Twisted Baby Black Locust

(Question)

Zone 4- Gatineau/Ottawa area
Hello.. looking to buy this dwarf twisted baby black locust from a local nursery.
After researching, wondering if wrong choice- ash borer severe in our area and will this tree be prone to invasive suckering and spiders? Any help would be appreciated.

(Answer)
What an interesting tree you are considering! Robinia pseudoacacia ‘Lace Lady’ or ‘Twisty Baby’ was a chance mutation of the species discovered among a crop of seedlings in New Zealand in 1985.
According to the Missouri Botanical Gardens, this cultivar is a deciduous, multi-stemmed shrub or small tree which is noted for its shrubby growth habit, zigzag branching and curling of some of the mature leaflets. It is approximately 8-10′ tall by 12-15′ wide over 30 years. It is sold by nurseries in several different forms: (1) a multi-stemmed shrub, (2) a single trunk tree or (3) a top-grafted tree to a 6′ standard. Trees feature a loose crown and fail to develop a strong central leader. It features pinnately compound, dark green/blue leaves (leaflets to 7/8″ long) which turn yellow in fall. This cultivar rarely produces the racemes of fragrant white flowers in May or resulting seed pods that are typical of the species.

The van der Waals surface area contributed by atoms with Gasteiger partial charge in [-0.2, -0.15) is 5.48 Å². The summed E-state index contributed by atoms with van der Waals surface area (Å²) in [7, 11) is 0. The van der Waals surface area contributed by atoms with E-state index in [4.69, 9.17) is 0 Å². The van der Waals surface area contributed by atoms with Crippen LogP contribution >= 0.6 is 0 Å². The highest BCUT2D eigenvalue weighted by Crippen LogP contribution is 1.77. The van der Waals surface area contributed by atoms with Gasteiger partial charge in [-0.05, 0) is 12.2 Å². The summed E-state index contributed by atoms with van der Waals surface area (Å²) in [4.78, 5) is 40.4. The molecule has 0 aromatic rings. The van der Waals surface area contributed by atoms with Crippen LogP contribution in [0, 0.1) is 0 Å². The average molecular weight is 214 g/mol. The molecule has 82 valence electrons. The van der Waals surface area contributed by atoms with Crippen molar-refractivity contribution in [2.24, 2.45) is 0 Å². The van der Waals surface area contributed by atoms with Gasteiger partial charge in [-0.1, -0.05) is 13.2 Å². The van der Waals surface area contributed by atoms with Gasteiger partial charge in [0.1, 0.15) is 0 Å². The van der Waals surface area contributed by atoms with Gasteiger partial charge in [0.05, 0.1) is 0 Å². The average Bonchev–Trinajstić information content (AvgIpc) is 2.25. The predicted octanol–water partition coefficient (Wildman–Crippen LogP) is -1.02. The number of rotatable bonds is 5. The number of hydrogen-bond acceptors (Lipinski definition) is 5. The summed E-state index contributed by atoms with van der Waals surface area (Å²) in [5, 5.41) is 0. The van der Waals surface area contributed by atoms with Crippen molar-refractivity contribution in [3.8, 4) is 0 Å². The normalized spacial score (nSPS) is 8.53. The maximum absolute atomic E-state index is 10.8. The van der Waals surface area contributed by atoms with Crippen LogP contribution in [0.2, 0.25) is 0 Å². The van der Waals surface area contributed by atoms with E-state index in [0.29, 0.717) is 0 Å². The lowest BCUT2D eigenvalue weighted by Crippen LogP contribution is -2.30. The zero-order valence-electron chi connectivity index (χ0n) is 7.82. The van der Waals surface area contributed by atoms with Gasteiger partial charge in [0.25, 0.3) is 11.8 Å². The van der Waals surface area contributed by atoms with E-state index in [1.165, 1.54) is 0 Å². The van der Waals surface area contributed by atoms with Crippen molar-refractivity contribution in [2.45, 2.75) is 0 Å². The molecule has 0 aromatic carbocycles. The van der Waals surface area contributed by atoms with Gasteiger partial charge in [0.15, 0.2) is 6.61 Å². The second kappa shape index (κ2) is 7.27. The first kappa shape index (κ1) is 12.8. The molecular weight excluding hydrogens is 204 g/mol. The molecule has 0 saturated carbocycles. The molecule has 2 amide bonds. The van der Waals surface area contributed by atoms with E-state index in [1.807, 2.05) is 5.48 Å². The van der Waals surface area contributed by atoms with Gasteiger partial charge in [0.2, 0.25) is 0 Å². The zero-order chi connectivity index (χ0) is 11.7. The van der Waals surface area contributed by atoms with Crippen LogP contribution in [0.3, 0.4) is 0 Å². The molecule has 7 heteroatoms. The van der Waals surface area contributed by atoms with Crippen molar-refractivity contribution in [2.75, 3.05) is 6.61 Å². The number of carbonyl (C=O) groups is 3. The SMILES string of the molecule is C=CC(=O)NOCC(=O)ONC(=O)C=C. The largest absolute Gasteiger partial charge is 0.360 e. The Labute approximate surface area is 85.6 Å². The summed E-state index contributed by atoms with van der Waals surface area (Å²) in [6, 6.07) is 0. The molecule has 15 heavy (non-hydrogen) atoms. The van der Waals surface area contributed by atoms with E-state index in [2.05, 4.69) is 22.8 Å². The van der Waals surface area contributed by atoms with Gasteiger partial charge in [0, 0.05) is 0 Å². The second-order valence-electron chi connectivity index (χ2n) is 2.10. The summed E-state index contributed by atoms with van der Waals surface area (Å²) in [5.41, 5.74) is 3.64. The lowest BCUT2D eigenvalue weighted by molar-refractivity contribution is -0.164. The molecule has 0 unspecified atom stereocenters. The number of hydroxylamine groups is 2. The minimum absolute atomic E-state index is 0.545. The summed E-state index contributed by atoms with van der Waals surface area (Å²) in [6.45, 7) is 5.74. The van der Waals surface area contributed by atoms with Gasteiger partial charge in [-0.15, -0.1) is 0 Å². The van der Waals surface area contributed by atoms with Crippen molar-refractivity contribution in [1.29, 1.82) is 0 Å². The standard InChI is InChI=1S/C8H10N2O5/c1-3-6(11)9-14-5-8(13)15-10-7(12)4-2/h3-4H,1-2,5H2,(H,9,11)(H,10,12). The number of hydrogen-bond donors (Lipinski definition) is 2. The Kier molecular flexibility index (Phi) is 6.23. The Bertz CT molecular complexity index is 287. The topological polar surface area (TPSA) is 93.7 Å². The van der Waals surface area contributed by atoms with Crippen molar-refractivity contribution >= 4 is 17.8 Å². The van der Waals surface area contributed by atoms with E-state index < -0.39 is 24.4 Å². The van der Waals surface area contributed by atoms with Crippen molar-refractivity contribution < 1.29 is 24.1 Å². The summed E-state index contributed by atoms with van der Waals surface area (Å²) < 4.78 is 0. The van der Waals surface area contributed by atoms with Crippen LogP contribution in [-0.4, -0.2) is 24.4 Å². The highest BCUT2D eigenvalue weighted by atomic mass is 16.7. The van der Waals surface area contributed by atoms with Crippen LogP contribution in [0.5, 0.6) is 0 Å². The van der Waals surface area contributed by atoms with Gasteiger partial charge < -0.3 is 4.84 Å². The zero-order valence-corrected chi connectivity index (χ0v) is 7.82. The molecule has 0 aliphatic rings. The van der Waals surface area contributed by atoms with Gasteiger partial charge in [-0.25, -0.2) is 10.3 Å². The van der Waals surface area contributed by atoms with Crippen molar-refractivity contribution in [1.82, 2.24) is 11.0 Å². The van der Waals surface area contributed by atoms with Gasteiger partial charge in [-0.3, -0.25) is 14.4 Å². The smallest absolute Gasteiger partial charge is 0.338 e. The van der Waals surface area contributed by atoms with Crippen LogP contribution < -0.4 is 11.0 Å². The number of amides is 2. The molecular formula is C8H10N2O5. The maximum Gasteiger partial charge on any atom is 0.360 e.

Growers of the tree feel it does best in full sun to partial shade. It is very adaptable to both dry and moist growing conditions, but will not tolerate any standing water. It is not particular as to soil type or pH, and is able to handle environmental salt. It is highly tolerant of urban pollution and will even thrive in inner city environments.
Another nursery listed this is “a high maintenance shrub” that will require regular care and upkeep.  It is best pruned in late winter once the threat of extreme cold has passed.  One garden forum said it is non-suckering unlike others in the black locust family.  Apparently rabbits love them!
It is noted that borers can be a significant problem in some areas. These trees are also susceptible to scale, leaf miner, leaf spot, powdery mildew and canker. Branches are susceptible to winter injury from heavy snows or ice.  Since this is a concern of yours in your area, perhaps you could reach out to the Ottawa Master Gardeners for their insight at http://www.mgottawa.ca/CONTACT_US.php
I hope this is helpful in making your decision.